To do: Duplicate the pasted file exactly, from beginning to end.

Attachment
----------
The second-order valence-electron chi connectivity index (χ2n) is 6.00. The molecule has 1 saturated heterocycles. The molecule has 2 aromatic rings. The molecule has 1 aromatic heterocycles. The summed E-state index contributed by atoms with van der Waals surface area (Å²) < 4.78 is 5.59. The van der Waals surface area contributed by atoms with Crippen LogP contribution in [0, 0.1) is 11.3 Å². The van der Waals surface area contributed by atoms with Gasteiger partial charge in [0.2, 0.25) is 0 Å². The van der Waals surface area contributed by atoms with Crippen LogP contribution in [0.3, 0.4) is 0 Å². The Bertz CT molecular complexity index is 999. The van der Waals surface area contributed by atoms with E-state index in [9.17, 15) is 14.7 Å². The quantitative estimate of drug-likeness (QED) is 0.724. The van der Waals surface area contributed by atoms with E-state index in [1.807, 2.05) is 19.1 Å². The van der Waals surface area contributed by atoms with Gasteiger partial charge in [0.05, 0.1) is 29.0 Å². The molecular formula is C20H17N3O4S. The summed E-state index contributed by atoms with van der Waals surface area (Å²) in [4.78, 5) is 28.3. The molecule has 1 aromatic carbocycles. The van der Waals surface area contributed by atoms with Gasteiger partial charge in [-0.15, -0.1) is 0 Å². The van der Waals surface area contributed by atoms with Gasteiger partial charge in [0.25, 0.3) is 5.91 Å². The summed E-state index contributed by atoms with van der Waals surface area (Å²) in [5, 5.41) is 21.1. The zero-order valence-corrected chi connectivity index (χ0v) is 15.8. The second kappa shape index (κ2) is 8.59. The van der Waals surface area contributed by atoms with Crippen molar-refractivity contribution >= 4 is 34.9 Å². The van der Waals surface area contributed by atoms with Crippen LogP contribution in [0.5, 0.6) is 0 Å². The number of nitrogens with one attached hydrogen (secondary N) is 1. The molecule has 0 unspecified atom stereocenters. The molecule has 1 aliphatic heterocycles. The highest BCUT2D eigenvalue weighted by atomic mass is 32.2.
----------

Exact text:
The second-order valence-electron chi connectivity index (χ2n) is 6.00. The molecule has 1 saturated heterocycles. The molecule has 2 aromatic rings. The molecule has 1 aromatic heterocycles. The summed E-state index contributed by atoms with van der Waals surface area (Å²) < 4.78 is 5.59. The van der Waals surface area contributed by atoms with Crippen LogP contribution in [0, 0.1) is 11.3 Å². The van der Waals surface area contributed by atoms with Gasteiger partial charge in [0.2, 0.25) is 0 Å². The van der Waals surface area contributed by atoms with Crippen LogP contribution in [0.3, 0.4) is 0 Å². The Bertz CT molecular complexity index is 999. The van der Waals surface area contributed by atoms with E-state index in [9.17, 15) is 14.7 Å². The quantitative estimate of drug-likeness (QED) is 0.724. The van der Waals surface area contributed by atoms with E-state index in [1.807, 2.05) is 19.1 Å². The van der Waals surface area contributed by atoms with Gasteiger partial charge in [0.05, 0.1) is 29.0 Å². The molecular formula is C20H17N3O4S. The summed E-state index contributed by atoms with van der Waals surface area (Å²) in [4.78, 5) is 28.3. The molecule has 1 aromatic carbocycles. The van der Waals surface area contributed by atoms with Gasteiger partial charge in [-0.15, -0.1) is 0 Å². The van der Waals surface area contributed by atoms with Gasteiger partial charge in [0.25, 0.3) is 5.91 Å². The summed E-state index contributed by atoms with van der Waals surface area (Å²) in [5, 5.41) is 21.1. The zero-order valence-corrected chi connectivity index (χ0v) is 15.8. The second kappa shape index (κ2) is 8.59. The van der Waals surface area contributed by atoms with Crippen molar-refractivity contribution >= 4 is 34.9 Å². The van der Waals surface area contributed by atoms with Crippen LogP contribution in [0.5, 0.6) is 0 Å². The number of nitrogens with one attached hydrogen (secondary N) is 1. The molecule has 0 unspecified atom stereocenters. The molecule has 1 aliphatic heterocycles. The highest BCUT2D eigenvalue weighted by atomic mass is 32.2.